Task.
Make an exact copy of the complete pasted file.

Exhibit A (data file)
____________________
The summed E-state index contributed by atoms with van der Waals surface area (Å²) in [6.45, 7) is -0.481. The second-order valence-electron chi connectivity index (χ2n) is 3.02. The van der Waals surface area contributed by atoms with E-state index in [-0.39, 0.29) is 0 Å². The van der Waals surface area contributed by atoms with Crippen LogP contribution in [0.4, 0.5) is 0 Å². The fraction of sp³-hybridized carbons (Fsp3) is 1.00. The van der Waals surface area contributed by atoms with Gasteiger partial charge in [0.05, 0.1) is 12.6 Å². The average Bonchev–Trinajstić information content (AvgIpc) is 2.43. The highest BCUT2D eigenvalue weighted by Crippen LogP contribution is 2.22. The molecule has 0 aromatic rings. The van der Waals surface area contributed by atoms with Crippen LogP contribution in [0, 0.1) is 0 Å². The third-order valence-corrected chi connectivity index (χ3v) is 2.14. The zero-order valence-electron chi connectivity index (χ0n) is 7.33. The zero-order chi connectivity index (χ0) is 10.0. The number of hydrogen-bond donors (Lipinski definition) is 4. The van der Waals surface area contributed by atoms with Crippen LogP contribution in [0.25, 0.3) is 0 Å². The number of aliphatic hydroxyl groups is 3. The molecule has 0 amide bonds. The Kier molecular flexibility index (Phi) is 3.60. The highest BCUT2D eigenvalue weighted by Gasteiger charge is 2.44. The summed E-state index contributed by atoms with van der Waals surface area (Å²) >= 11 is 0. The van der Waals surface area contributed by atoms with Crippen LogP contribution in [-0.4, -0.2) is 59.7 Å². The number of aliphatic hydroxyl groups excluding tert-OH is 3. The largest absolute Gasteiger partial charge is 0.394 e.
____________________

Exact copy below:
The summed E-state index contributed by atoms with van der Waals surface area (Å²) in [6.45, 7) is -0.481. The second-order valence-electron chi connectivity index (χ2n) is 3.02. The van der Waals surface area contributed by atoms with E-state index in [-0.39, 0.29) is 0 Å². The van der Waals surface area contributed by atoms with Crippen LogP contribution in [0.4, 0.5) is 0 Å². The fraction of sp³-hybridized carbons (Fsp3) is 1.00. The van der Waals surface area contributed by atoms with Gasteiger partial charge in [0.05, 0.1) is 12.6 Å². The average Bonchev–Trinajstić information content (AvgIpc) is 2.43. The highest BCUT2D eigenvalue weighted by Crippen LogP contribution is 2.22. The molecule has 0 aromatic rings. The van der Waals surface area contributed by atoms with Crippen LogP contribution in [0, 0.1) is 0 Å². The third-order valence-corrected chi connectivity index (χ3v) is 2.14. The zero-order valence-electron chi connectivity index (χ0n) is 7.33. The zero-order chi connectivity index (χ0) is 10.0. The number of hydrogen-bond donors (Lipinski definition) is 4. The van der Waals surface area contributed by atoms with Crippen LogP contribution in [0.25, 0.3) is 0 Å². The number of aliphatic hydroxyl groups is 3. The molecule has 0 amide bonds. The Kier molecular flexibility index (Phi) is 3.60. The highest BCUT2D eigenvalue weighted by Gasteiger charge is 2.44. The summed E-state index contributed by atoms with van der Waals surface area (Å²) >= 11 is 0. The van der Waals surface area contributed by atoms with Crippen LogP contribution in [-0.4, -0.2) is 59.7 Å². The number of aliphatic hydroxyl groups excluding tert-OH is 3. The largest absolute Gasteiger partial charge is 0.394 e.